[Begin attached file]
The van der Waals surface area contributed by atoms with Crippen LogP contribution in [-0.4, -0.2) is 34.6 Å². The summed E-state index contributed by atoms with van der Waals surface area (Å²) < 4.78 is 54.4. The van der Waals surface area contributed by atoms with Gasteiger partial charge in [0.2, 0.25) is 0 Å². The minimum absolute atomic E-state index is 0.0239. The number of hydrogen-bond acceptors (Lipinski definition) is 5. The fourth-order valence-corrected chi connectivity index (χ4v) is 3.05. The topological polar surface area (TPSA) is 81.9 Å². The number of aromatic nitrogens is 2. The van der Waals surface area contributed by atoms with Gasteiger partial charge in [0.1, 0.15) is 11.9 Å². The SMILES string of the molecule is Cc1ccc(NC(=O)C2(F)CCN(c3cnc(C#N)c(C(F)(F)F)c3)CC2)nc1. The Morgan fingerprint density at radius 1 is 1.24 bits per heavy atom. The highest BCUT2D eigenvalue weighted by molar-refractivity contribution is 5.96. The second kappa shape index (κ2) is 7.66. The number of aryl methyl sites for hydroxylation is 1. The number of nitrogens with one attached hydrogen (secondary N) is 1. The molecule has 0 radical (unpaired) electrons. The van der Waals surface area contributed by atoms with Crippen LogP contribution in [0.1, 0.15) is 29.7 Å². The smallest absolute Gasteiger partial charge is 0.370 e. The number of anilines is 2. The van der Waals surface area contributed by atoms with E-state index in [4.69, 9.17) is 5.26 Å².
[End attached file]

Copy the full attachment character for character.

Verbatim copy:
The van der Waals surface area contributed by atoms with Crippen LogP contribution in [-0.4, -0.2) is 34.6 Å². The summed E-state index contributed by atoms with van der Waals surface area (Å²) < 4.78 is 54.4. The van der Waals surface area contributed by atoms with Gasteiger partial charge in [0.2, 0.25) is 0 Å². The minimum absolute atomic E-state index is 0.0239. The number of hydrogen-bond acceptors (Lipinski definition) is 5. The fourth-order valence-corrected chi connectivity index (χ4v) is 3.05. The topological polar surface area (TPSA) is 81.9 Å². The number of aromatic nitrogens is 2. The van der Waals surface area contributed by atoms with Gasteiger partial charge in [0.1, 0.15) is 11.9 Å². The SMILES string of the molecule is Cc1ccc(NC(=O)C2(F)CCN(c3cnc(C#N)c(C(F)(F)F)c3)CC2)nc1. The Morgan fingerprint density at radius 1 is 1.24 bits per heavy atom. The highest BCUT2D eigenvalue weighted by molar-refractivity contribution is 5.96. The second kappa shape index (κ2) is 7.66. The number of aryl methyl sites for hydroxylation is 1. The number of nitrogens with one attached hydrogen (secondary N) is 1. The molecule has 0 radical (unpaired) electrons. The van der Waals surface area contributed by atoms with Crippen LogP contribution in [0.1, 0.15) is 29.7 Å². The smallest absolute Gasteiger partial charge is 0.370 e. The number of anilines is 2. The van der Waals surface area contributed by atoms with E-state index in [4.69, 9.17) is 5.26 Å².